Leanne Vogel: That’s so true.
Gretchen Rubin: Yeah.
Leanne Vogel: Yeah. Just leave me alone.
Gretchen Rubin: because you can do anything. Rebels can do anything they want to do.
Leanne Vogel: Yeah. It was like when I moved to India for a while, and it was a whole Eat, Pray, Love experience, and I came back and quit my job. I didn’t talk to my husband about it. I walked into my bosses office and was like, “I quit.” He’s like, “No. No. No. I’ll give you everything.” I’m like, “No. I quit.” He’s like, “Double your salary.” I’m like, “Nope. Quit.”
I told my husband. He’s like, “What are you doing? You didn’t even talk to me about this.” I’m like, “I don’t care. You cannot tell me what to do. This felt like a good thing,” and it was the best choice I ever made.
Gretchen Rubin: Yes. Again, thinking about it from your husbands perspective, I think sometimes a spouse like that could’ve been like, “She doesn’t care about me. Doesn’t matter to her what I think or feel. She doesn’t take me into account in a major decision.” When you know someone’s a rebel, you like, it has nothing to do with the strength of a relationship. It’s no reflection of her love for me. It’s just; this is what it’s like to be a rebel. This is the way they are. They’re all kind of like this. They’re like this in every aspect of their live. They’re like it with you. They’re like it with their boss. They’re like it with their children. They’re like it with their family. They’re like it with their friends. It’s just part of what it is to be a rebel, so you don’t have to take it personally.
I’ve heard that with all of the tendencies. It’s like, “Well, this questioner, I feel like they don’t accept my authority. Why are they constantly asking me why we’re doing everything? Just like, I’m the boss.” That’s a questioner. They’re like that with everybody. They were like that with their kindergarten teacher. They’re going to be like that with you, and they’re like it with their wife. It’s just them being them, so you don’t have to get upset about it or take it personally. It’s just how to manage it best.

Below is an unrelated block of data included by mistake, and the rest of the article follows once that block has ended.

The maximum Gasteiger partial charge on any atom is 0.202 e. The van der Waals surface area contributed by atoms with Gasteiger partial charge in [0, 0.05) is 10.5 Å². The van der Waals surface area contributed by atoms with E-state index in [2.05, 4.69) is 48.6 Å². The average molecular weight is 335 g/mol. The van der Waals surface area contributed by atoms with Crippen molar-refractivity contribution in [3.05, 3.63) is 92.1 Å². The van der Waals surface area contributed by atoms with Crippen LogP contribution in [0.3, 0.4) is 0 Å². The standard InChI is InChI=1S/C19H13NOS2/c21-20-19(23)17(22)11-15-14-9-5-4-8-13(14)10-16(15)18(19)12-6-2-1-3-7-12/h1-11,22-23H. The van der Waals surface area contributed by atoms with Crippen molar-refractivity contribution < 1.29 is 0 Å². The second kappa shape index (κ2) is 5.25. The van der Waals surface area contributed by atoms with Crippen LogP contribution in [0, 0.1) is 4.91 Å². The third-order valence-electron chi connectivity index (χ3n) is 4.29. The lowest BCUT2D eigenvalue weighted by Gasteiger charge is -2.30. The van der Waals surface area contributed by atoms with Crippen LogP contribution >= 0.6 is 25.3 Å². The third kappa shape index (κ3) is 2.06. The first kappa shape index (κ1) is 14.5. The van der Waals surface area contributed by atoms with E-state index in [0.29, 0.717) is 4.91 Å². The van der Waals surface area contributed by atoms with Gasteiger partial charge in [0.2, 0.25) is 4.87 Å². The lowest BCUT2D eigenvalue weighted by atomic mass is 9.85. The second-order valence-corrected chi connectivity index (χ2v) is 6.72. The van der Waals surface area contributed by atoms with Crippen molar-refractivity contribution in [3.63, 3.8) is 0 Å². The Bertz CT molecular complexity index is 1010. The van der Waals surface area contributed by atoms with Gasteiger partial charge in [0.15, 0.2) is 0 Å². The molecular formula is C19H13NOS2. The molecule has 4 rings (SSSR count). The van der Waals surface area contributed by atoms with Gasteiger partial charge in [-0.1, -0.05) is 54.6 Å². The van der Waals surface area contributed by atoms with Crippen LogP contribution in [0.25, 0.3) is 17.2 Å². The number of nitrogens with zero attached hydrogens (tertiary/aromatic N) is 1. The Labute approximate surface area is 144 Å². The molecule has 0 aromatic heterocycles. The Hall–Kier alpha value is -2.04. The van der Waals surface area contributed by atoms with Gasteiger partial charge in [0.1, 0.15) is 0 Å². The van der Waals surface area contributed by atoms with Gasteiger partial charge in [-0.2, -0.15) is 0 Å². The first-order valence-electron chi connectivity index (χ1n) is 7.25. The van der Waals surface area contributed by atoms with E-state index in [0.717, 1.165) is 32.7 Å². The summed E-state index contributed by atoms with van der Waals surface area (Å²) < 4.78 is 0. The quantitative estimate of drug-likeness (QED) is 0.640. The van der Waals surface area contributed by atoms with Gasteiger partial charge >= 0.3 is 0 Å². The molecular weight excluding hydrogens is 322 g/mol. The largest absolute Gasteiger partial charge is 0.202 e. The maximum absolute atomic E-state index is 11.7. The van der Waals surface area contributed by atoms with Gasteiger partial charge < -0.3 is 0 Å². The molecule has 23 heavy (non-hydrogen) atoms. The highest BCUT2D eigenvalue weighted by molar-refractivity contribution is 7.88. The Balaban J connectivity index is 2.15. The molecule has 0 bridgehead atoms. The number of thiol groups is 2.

Leanne Vogel: Totally. I think understanding these personalities, not just for yourself but those around you can massively improve your happiness.
Gretchen Rubin: Yeah. Well, one of the things that I learned as an upholder, a lot of things that came easily for me, didn’t come easily for other people, so I have a lot more forbearance now for other people. This is something that a lot of upholders struggle with. There is kind of coldness to being an upholder because of upholders, in the end, they feel very comfortable pursuing their expectations for themselves. I now have much more insight about why others find that annoying or distressing sometimes because I see how the upholder perspective is different from other peoples perspectives.
I used to think, “Well, everybody’s basically like me.” Well, in a lot of ways we’re very much like each other, but the differences are very important. This is a place where the difference is very illuminating.
Leanne Vogel: Yeah. I know that when I realized that I was just … That people didn’t think like I did, it was okay, but I needed to get to their middle ground because I was getting frustrated. I know when I first started up my business, I was working for myself and I kept getting disappointed in people because they couldn’t do things as quickly as me or they thought differently, or they had too many questions, and I’m like, “Just do it.” Once I realized-